Wedged Between Imagination And Imperfect Recall
“Dr Bavaskar mentions in his biography that, as a young boy, he used to work as a helper in a shop owned by one Madansheth in a small town. Years later when he revisited the town, Dr Bavaskar then a renowned doctor whose research on scorpion bite treatment earned him international fame, asked for Madansheth. He was told that Madansheth had lost all his wealth and was working as a peon in a small shop.”
“Oh, riches to rags! So unfortunate.” Lulu, my parrot, hopped and moved closer.
“Dr Bavaskar met Madansheth and touched his feet to pay respect for what he had done for the doctor in his young days. And Madansheth, now living in poverty, went inside the shop, and presented packets of cashews and almonds, mentioning that he remembered that the doctor always liked the nuts as a young person.”
“Such a touching story. I have always kept thinking about such distinctive qualities people show. Amir Khan comes to my mind. ‘Satyamev Jayate’ made such a huge impact on people, he surely brought about great awareness of social problems.”
“Where does all this come from?”
“That’s a million-dollar question!” Lulu hopped on to and perched on the pile of my books. “Some say you carry it from your previous birth, the ‘sanchit’. Some say it is it is all about upbringing.”
“All this may be true. But we are missing something more. Surely there is a free will.”
“Ha ha, you are deep diving in to the whirlpool of philosophy. I do not know about Madansheth’s family, but I know Maulana Azad was Amir Khan’s great-grandfather. Maulana Azad was a fierce nationalist and played an important role in India’s struggle for independence. Don’t you think identities get shaped by the past; by the conversations at home about family history and such men-women of eminence?”
“You mean Amir Khan’s extra-ordinary work on Satyamev Jayate and Pani Foundation sprung from his past? That’s plausible. But surely there must be more to the story.”
“There must be. People reinterpret their role in the context of their time and place. Why, even actors do it; they interpret the text and the plot. Their characterisation in a play is an amalgam of their imagination and their life experience.”
“That must be interesting…. I mean it must be enlightening. You play a role, relive and examine your past, discover how you were conditioned by various factors, and discard some of those layers on your personality through awareness.”
“You said it! You discard some layers, and also decide to retain some which give meaning to your life. This is true not just of actors but also of everybody who seeks to reflect and redefine roles he or she is playing.”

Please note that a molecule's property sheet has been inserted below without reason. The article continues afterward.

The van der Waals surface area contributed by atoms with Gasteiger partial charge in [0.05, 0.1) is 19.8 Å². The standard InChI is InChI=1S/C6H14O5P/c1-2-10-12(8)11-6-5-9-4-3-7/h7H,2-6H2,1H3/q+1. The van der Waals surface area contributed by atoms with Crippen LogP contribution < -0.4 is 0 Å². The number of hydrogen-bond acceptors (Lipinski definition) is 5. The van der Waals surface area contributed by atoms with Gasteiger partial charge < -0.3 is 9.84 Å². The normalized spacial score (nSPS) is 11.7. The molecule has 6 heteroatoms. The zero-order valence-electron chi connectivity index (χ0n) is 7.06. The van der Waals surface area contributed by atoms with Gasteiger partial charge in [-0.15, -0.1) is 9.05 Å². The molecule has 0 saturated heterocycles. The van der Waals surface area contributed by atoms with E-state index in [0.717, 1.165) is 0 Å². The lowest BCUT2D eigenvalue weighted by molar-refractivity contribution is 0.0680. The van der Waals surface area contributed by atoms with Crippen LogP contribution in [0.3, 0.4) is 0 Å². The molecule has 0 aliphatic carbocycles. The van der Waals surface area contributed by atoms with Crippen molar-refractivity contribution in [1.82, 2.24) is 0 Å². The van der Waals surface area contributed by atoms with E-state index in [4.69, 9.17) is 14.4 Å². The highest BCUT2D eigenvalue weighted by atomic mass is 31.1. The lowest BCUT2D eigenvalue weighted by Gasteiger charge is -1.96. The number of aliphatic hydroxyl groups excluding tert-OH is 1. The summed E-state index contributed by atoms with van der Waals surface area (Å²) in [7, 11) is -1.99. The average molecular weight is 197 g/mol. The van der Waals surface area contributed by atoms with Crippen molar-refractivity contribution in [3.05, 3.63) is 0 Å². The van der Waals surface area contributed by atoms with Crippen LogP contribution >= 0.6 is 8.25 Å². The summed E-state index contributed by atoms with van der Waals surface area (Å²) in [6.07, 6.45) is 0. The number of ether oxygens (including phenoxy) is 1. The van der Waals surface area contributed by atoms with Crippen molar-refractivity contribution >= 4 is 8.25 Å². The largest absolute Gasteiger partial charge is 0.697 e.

“I guess that’s where imagination comes into play.”
“Vijaya Mehta, the renowned theatre director, in her biography says that she would search for people who exemplify the role she was to play in a drama. Don’t we also seek role models?”
“We should, I agree. We pour so much of our ‘self’ in everything we do; and we do it with a bit of imagination. And the world watches us and decides who we are.”
“Lisa Ray, the actress writes about a very interesting experience. She enrolled for an acting course in London. Her teacher said, “What’s that thing? Wedged between imagination and imperfect recall? That’s your character!”
Lulu pushed a few books from the pile, found ‘Close To The Bone’, biography of Lisa Ray and opened it for me.
Vivek S Patwardhan
“What you leave behind is not what is engraved in stone monuments, but what is woven into the lives of others.”
Photograph by Crispy Fish Images Shutterstock
Quite a title. Albeit from a teacher’s mention in Lisa Ray’s autobiography.
The naturalist in you could not be taken away from the legal education you got. The priestly divinity in Mr Aroon Joshi’s life could not be taken from the professional he became, retracing as he did his roots to his nuclear family from a joint family upbringing. The Acharya in Ranjan could not be taken away from the professional he became, what with his father Dr HG Narahari being the explorer of Atman.
Dr Pallab B could not forget his father’s interpretation of Brahmin – quest for knowledge and sharing of knowledge. George Menezes was matured in a vision of Integrity his father was willing to suffer for, over and above devout Catholic divinity. George Kunnath like you, a confirmed naturalist, radical enough to first enter the Jesuit order and exit it; as also enter corporate life and exit it to renew himself within atop a vast hillside abode.
All examples of imagination coalescing in an integrated identity through life. It is the willingness to explore awareness through quiet reflection that makes for such. Perhaps, that imperfect recall is the not so explicit connection between one’s present and one’s past.
Others walk dead as they live. The fear of the unknown prevents them from knowing how else life may be lived!
This was superb.never knew Amir is related to Maulana Azad.But how did he find his present wife who at times thinks against the national thought ? Anyways this made an interesting read for me. thanks sir
Dear Vivek Thanks for the continuous flow of
Very well written articles which I always find
full of learnings
I am an ordinary guy n avoid getting into
various cause n effect hypothesis -only because
I am not at all competent to reach the conclusion.
Yes I have/do find all types of people in daily
life and interact along as they come .I have
my biases and thoughts -not necessarily am always
right. It is difficult for me to decide between Nature v/s Nuture
Sir,Keep writing and making us learn ?
Quite an interesting article very different from what you usually write. I was trying to understand the meaning of the title till you hit on it at the last. Very interesting read and so much food for thought.